Little Women (US, 2019)

Anything but little

Writer-director Greta Gerwig’s Lady Bird (US, 2017) didn’t impress me but Little Women is a brilliant adaptation and is likely to be one of the best films I see this year. I’ve been trying to read Louisa M Alcott’s novel for a few months but find it a struggle as it is too treacly. Gerwig’s decision to put chop the narrative’s chronology pays off for me because it enables us to directly compare the young adults with their childish selves. Indeed, the degree to which Gerwig has sliced the narrative is extremely impressive as she usually offers parallels between the events happening to the younger and elder versions. The scenes where Jo (Saorise Ronan – brilliant as always) awakes in bed and goes downstairs to find out something significant is shot in exactly the same way (apart from the lighting) and this adds immense power to already emotive events. I have little interest in the Oscars, they are fetishised as being the ‘be all and end all’ of cinematic art, but the absence of Gerwig from the ‘best director’ list simply reinforces my belief that the awards are useless and even celebrate ineptitude (take a bow Tarantino). The only false note I noticed, in the direction, was an unnecessary close-up of Jo’s fidgeting fingers to convey her nervousness in the opening scene; Ronan doesn’t need such help.

I’m struggling to understand the original novel’s classic status as it is particularly anodyne. For example, the scene where Beth falls into the ice covered pond has zero drama in the novel, unlike the film. Presumably its classic status is due to the fact that it is a relatively rare example of a ‘coming of age’ narrative for females hence I don’t get it.

The editing (Nick Houy) is exceptionally good as it seamlessly (to the extent you’re not always clear what ‘time’ we are in) splices the flashbacks/forwards; though, again, much of the credit must go to Gerwig’s script.

I haven’t seen any of the earlier versions of the novel but there’s no doubt that this is one that is about 2020; I’m not sure it has much to say about post-Civil War America but that could be my ignorance. There is a fleeting reference to slavery but even here Laura Dern, playing the ‘little women’s’ mum (Marmee), the reference is contemporary: when saying, to a black woman, she was ashamed of her country, the reply is, “You should still be.” Marmee then agrees she still is; a clear reference to Trump’s America. The decision to use the same actors in both the young and older roles, unlike the other versions, partly explains the occasional confusion of ‘when’ we are but benefits as it gives us a greater continuity of character; it’s easier to understand how they change when we can see they are the same person. Despite their excellent, the actors can’t quite carry off being children but it’s a small loss.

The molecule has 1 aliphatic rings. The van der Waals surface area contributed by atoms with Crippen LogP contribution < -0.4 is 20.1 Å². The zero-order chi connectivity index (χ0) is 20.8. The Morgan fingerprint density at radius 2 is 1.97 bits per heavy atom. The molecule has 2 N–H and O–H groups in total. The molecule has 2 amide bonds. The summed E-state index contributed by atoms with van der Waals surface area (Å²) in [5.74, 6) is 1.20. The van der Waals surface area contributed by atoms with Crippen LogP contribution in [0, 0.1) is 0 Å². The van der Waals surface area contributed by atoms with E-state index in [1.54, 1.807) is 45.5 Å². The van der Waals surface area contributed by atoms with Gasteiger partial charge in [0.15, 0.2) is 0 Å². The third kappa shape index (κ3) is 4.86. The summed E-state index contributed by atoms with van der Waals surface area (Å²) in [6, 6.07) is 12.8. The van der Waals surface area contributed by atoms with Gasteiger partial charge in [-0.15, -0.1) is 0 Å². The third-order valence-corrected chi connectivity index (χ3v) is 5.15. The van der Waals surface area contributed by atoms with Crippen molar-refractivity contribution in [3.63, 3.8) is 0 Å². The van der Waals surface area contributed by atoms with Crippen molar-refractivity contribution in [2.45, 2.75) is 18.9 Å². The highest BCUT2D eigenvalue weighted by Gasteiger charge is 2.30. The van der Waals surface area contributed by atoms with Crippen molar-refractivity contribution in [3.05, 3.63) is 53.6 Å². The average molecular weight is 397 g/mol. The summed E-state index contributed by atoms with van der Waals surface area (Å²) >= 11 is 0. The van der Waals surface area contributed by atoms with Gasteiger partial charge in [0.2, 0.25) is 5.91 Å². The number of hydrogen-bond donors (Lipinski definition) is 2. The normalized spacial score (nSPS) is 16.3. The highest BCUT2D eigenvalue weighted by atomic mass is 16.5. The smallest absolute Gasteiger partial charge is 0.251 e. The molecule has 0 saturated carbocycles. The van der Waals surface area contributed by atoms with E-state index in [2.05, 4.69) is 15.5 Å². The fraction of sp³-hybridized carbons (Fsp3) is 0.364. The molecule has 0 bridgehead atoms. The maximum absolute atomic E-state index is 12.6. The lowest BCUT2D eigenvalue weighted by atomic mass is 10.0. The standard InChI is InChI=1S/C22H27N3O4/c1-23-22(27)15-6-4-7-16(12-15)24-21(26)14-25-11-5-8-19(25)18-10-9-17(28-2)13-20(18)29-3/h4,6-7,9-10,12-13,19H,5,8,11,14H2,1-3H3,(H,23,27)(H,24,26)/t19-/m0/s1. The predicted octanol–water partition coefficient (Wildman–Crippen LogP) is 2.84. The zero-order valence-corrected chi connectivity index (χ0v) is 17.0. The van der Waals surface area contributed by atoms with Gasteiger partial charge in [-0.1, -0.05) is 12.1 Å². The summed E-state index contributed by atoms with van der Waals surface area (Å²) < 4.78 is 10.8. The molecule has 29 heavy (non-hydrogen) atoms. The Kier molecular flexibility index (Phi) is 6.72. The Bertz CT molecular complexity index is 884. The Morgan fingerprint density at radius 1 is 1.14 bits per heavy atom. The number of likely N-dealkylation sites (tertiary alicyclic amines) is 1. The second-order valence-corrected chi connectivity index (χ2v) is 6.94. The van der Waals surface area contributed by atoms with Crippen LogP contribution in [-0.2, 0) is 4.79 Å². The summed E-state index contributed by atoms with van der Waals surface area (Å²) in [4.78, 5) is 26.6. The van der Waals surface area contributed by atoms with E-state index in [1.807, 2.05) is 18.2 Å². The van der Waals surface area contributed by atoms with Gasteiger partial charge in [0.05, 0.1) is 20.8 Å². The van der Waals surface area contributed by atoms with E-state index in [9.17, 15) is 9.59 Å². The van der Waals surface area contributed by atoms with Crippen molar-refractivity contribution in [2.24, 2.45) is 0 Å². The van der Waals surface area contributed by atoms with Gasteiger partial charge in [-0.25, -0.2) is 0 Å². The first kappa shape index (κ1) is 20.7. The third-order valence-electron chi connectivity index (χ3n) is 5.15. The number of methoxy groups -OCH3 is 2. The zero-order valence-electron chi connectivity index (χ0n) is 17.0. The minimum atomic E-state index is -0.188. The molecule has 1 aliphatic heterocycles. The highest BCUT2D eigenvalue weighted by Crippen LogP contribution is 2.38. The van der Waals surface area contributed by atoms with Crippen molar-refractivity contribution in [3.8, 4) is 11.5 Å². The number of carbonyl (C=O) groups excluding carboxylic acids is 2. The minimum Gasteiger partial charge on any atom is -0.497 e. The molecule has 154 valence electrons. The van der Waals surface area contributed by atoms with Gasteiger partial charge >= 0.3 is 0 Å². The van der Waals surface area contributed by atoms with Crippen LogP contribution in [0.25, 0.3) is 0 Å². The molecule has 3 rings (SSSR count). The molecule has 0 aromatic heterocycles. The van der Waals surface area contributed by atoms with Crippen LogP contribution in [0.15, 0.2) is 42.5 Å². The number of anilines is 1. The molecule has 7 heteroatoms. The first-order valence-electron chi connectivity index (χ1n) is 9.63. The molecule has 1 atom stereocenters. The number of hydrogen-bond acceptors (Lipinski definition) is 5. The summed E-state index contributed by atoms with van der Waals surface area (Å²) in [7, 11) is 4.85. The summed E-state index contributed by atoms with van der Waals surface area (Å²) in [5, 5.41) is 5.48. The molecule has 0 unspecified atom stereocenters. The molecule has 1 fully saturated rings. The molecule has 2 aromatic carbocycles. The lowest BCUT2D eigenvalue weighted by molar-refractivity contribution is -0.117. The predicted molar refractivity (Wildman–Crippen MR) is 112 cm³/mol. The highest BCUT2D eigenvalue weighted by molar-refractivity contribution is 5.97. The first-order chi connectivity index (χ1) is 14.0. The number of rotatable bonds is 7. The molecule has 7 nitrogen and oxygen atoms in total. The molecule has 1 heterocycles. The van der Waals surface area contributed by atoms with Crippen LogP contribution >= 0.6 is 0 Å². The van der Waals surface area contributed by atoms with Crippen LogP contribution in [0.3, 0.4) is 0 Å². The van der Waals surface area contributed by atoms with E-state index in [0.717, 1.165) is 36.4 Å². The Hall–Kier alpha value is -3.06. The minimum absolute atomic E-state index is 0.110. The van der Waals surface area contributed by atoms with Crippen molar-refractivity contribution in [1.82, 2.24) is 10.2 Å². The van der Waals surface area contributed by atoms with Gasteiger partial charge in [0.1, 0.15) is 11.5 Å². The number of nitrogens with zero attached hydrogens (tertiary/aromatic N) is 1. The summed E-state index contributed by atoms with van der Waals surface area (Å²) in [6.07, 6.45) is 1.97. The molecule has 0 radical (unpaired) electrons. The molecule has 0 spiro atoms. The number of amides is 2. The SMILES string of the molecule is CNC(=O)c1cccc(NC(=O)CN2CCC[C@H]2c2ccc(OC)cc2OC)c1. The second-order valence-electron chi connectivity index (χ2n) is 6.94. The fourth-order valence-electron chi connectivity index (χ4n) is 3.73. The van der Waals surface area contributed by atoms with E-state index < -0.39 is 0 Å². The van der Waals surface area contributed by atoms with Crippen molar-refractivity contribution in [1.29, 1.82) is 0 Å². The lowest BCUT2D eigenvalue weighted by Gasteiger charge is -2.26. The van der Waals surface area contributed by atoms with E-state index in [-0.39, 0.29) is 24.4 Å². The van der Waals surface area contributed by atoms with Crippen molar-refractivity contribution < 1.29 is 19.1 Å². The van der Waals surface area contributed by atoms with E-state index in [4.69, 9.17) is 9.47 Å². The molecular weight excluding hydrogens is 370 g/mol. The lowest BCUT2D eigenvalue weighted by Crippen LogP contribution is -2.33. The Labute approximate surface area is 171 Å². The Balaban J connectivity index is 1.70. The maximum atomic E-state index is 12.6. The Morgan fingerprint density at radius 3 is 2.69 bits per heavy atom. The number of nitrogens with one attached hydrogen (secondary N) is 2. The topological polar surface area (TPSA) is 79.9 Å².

Part of the modernity of the film comes from Gerwig grafting a metafiction narrative onto the original suggesting that Jo wrote Little Women. Gerwig said that the conversation that Jo has with the publisher about women in fiction, that they must get married by the end or the story has no appeal, was the same conversation that she had with producers when trying to get the film made (interview in Sight & Sound, February).

Little Women is an example of that the realitvely rare mid-budget Hollywood film, reported at $40m, and – despite the fact it would apparently only appeal to women! – has doubled that after three weekends in North America alone; it’s also taken over $10m in UK and Ireland. It was also designed as an ‘awards movie’, its middle brow characteristics, as well as its starry cast, are designed to get at least nominations which would boost the marketing. The best marketing is word-of-mouth and the relatively small weekly drops in the box office, and imdb’s 8.3, show this has been very positive for Little Women.

It is a heart-warming film but that’s despite the commonplace difficulties and tragedies in life the film portrays. Indeed, the meta-fictional ending brilliantly allows audiences to have the happy ending and understand its contrivance. There’s a marvellous ambiguity as to Jo’s marital status and she seems more enamoured with the first printing of her book than any man; apparently Jo is something of a Queer hero.

I’ve mentioned Ronan, but all the women are superb: Laura Dern, Florence Pugh, Eliza Scanlan and Emma Watson. The support is uniformly fabulous: Chris Cooper (behind bristles), Timothée Chalamet, James Norton and Meryl Streep. Credit foremost must go to Gerwig, who hopefully will become a major player in Hollywood as she clearly wants to tell important tales, particularly about women.

4 Responses

  1. […] directly an ecological parable it does evoke the power of nature in a spectacular, and scary, way. Two likely ‘films of the year’ in one […]

  2. […] It has been a brilliant year in the cinema so far (well, that may be the end of it) with Little Women, Weathering With You, So Long, My Son, Parasite, Bacurau and Lillian all fabulous cinematic […]

  3. […] It has been a brilliant year in the cinema so far (well, that may be the end of it) with Little Women, Weathering With You, So Long, My Son, Parasite, Bacurau and Lillian all fabulous cinematic […]

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